The Palestinian response to President Donald Trump’s recognition of Jerusalem as Israel’s capital has been “ugly, needlessly provocative and anti-Semitic,” U.S. Ambassador to Israel David Friedman told The Jerusalem Post late last week.
Friedman was a driving force behind the President’s decision three weeks ago to carry out a decades-delayed congressional decision to recognize Jerusalem and move our embassy there from Tel Aviv. He called the Palestinian reaction “largely emotional,” adding that they “unfortunately overreacted, especially since President Trump made it clear America was not taking a position on any final-status issues, including the specific boundaries of the Israeli sovereignty in Jerusalem.”
While Palestinians claim that, as a result, the U.S. now has no role in the Middle East peace process, Friedman said there will be no deal without Washington’s involvement.
“There is no path around the United States,” he said. “Israel has made it clear that they will not engage under the sponsorship of any other nation. You cannot clap with one hand. Moreover, only the United States has the regional credibility to bring forward a historic peace agreement.”
Friedman also emphasized that the President’s action on Jerusalem – along with his partial shutdown of the Palestinian Liberation Organization’s mission in Washington and the Taylor Force Act – reflects the will of the American people. If the act passes the Senate, it will cut U.S. funding to the Palestinian Authority as long as it continues paying wages to the families of terrorists.
The Ambassador was reacting in part to comments made at a December 13 emergency meeting of the Organization of Islamic Cooperation to discuss the Jerusalem situation. At that time, Palestinian Authority President Mahmoud Abbas urged the international community to roll back its recognition of Israel, saying the Palestinians would no longer work with the U.S. and threatening that Palestinians might no longer be bound by commitments agreed to in earlier peace talks.
Abbas also refused to recognize any historical Jewish connection to Jerusalem despite ongoing archeological discoveries giving evidence to the contrary. Just this week, The Jerusalem Post reported the recent discovery near the Western Wall of a seal bearing the words “governor of the city” written in ancient Hebrew.
On Tuesday, the President took to Twitter indicating the U.S. may cease providing its current hundreds of millions of dollars in Palestinian aid if they remain unwilling to discuss peace. Ambassador to the U.N. Nikki Haley confirmed in a press conference that this move is a very real subject under discussion. “The Palestinians now have to show to the world that they want to come to the table,” she said. “As of now, they’re not coming to the table but they asked for aid. We’re not giving the aid; we’re going to make sure they come to the table, and we want to move forward with the peace process,” she said.
Also this week, Israel’s Knesset passed an amendment stating that Jerusalem is the eternal and undivided capital of Israel. The amendment says that any change of this status or any surrender of portions of the city require a two-thirds majority vote of the Knesset – something nearly impossible to achieve.
The Jerusalem controversy began on December 6, when President Trump defied worldwide warnings and insisted that, after repeated failures to achieve peace, a new approach is called for. He said his decision to recognize Jerusalem as the seat of Israel’s government is based on reality. Trump stressed that he was not specifying the boundaries of Israeli sovereignty in the city, and called for no change in the status quo at the city’s holy sites.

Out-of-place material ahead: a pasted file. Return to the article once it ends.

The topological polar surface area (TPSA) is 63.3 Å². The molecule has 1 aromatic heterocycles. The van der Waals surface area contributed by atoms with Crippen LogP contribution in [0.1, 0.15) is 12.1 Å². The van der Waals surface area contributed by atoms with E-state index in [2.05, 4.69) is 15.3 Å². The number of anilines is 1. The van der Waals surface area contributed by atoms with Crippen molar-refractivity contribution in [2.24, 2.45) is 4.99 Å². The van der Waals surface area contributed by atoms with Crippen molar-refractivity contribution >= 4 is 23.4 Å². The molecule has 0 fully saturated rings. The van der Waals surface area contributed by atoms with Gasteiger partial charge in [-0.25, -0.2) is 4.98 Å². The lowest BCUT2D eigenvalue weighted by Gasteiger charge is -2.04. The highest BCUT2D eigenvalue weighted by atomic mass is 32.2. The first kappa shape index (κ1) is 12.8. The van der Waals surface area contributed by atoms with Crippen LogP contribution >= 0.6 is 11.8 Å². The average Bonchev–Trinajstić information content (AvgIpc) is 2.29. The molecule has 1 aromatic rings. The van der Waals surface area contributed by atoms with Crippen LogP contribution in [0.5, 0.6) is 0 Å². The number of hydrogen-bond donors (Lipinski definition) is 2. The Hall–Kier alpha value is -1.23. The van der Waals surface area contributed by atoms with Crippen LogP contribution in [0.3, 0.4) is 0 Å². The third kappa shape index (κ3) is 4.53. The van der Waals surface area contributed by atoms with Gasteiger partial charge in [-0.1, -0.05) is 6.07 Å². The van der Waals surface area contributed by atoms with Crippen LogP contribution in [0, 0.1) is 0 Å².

The days that followed saw daily riots in the West Bank and on the Israel-Gaza border. Twelve Palestinians were killed in clashes with Israeli security forces. The terror group Hamas, which is in the process of handing over control of Gaza to the Palestinian Authority, called for a violent new intifada (armed conflict with Israel) and encouraged Palestinians to confront Israeli troops at the border fence.
In his remarks just days ago to the The Jerusalem Post, Friedman said, “We are a nation of laws – and those laws exist to reflect important government policies. There is absolutely no reason why the Palestinians cannot comply with these laws and, if they do, the peace process will be greatly advanced.”
More nations follow America’s lead
Meanwhile, in a fascinating revelation, Israel’s Deputy Foreign Minister Tzipi Hotovely said on Monday that the Israeli government is in contact with more than 10 countries that have expressed interest in following the United States’ lead and moving their embassies to Jerusalem.
Hotovely’s comments, in an interview on Israeli radio, followed Guatemalan President Jimmy Morales’ decision to move his country’s embassy. Morales made the announcement on Facebook Sunday evening, four days after Guatemala was one of only nine countries in the U.N. to vote against a resolution slamming the U.S. move.
While Hotovely wouldn’t name the other countries considering the move, Israeli Prime Minister Benjamin Netanyahu said Guatemala’s decision was “only the beginning, and it is important,” according to The Jerusalem Post. He said, “There will be other countries that will recognize Jerusalem and announce the transfer of their embassies (there).”
Good news for Israel in these early days of 2018
For those who care about, pray for and work earnestly to support the Jewish people, the past few weeks have brought good news. I’m encouraged by our country’s renewed willingness to defend Israel.
As we launch into these early days of opportunity and promise in 2018, I’ll be watching with cautious optimism, an open mind and a prayerful heart. I ask you to join me with the same outlook. The ride may get bumpy, but it will be a fascinating journey – one whose destination has been decided by God since the beginning of time.